Vocational Education and Training through distance learning

Image: Guilherme Petri / Unsplash.com

Now that Vocational Education and Training (VET) schools have also been closed for a number of weeks in Europe, VET teachers and trainers are continuing to adapt their material from classroom to online learning. We take a look at some of the approaches in different countries.

There is an enormous variety of tools available to teachers and trainers to create their own learning material and environments, but the vast majority of them are not VET-specific. Ready-made material with VET-specific content is much less developed. In most cases, the tools provided by public or private stakeholders focus exclusively on theoretical knowledge. There is a risk that VET learners are disadvantaged compared with learners from other educational tracks, as more efforts are put into general school subjects.

Some European countries, however, have developed VET-specific content. As an example, the Croatian Agency for VET and Adult Education set up a portal and invited VET teachers, employers and other stakeholders to share their digital education materials related to vocational subjects. In Ireland, most apprentices are supported by a Moodle learning platform, and national authorities are thinking of expanding the availability of these resources.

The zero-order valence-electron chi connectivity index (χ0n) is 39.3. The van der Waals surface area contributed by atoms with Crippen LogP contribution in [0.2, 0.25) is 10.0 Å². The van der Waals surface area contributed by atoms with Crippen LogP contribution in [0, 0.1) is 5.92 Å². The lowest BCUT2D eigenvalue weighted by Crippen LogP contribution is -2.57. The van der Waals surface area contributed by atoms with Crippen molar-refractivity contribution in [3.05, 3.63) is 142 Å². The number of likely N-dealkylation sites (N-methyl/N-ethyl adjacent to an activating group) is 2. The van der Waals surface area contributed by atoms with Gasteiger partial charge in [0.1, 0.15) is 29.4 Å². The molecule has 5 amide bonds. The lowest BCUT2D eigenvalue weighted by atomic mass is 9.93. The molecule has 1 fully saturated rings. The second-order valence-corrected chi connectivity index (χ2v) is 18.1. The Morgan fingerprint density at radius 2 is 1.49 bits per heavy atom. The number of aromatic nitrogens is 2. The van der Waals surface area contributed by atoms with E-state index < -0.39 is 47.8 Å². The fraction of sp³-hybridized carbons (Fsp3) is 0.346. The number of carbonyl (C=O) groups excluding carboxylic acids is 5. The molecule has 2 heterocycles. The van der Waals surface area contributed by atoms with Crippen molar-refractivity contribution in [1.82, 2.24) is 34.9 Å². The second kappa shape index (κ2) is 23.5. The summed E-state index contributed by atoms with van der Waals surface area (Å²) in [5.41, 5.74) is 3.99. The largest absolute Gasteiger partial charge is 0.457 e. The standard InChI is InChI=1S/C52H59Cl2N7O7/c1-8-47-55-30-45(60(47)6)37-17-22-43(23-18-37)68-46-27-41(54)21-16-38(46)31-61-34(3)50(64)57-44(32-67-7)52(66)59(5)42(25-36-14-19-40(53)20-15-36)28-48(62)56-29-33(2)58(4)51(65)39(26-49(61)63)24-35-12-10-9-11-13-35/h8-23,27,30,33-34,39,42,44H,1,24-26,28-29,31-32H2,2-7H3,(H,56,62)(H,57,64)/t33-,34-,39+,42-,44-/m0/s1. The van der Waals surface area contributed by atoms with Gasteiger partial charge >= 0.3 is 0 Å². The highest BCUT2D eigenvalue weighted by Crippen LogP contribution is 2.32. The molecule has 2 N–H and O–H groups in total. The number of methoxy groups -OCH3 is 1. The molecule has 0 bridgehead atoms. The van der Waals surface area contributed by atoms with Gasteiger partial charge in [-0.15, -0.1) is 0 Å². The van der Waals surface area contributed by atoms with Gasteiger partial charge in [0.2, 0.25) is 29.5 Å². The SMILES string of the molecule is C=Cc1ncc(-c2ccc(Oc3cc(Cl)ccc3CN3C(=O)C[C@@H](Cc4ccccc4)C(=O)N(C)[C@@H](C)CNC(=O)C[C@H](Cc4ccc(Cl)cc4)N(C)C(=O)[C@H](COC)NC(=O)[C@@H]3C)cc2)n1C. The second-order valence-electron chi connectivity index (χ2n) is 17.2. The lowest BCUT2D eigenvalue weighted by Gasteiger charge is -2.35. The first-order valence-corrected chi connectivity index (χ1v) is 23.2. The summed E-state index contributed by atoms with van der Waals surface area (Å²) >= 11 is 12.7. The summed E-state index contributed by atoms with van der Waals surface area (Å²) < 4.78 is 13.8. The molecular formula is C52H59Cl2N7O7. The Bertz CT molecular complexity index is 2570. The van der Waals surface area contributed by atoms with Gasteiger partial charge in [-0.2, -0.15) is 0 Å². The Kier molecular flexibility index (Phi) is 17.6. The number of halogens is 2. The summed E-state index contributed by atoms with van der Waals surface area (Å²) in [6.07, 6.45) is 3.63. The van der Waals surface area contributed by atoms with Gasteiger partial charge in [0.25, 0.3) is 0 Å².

This extraordinary situation is an opportunity for VET providers and learners alike to develop their digital competence. A majority of respondents to the recent European Commission survey call for support to develop simulation environments / virtual reality for VET-specific learning content.

In addition, the present situation strongly affects the Work-Based Learning (WBL) component of VET programmes. WBL is maintained in very few European countries (i.e. Denmark, Ireland, Sweden and Finland) and only in sectors where companies’ activities are still going on.

However, in countries where WBL is a compulsory part of curriculum, education systems have taken measures to mitigate this problem until the situation stabilises. Spain, for example, has extended the calendar for work placements: the WBL component will be shortened and integrated into a tutored project module. In Austria, an amendment to the Vocational Training Act will allow short-term work also for apprentices, while Italy promotes the WBL experience through simulated enterprises.

Are you working in a VET school? What have been your experiences?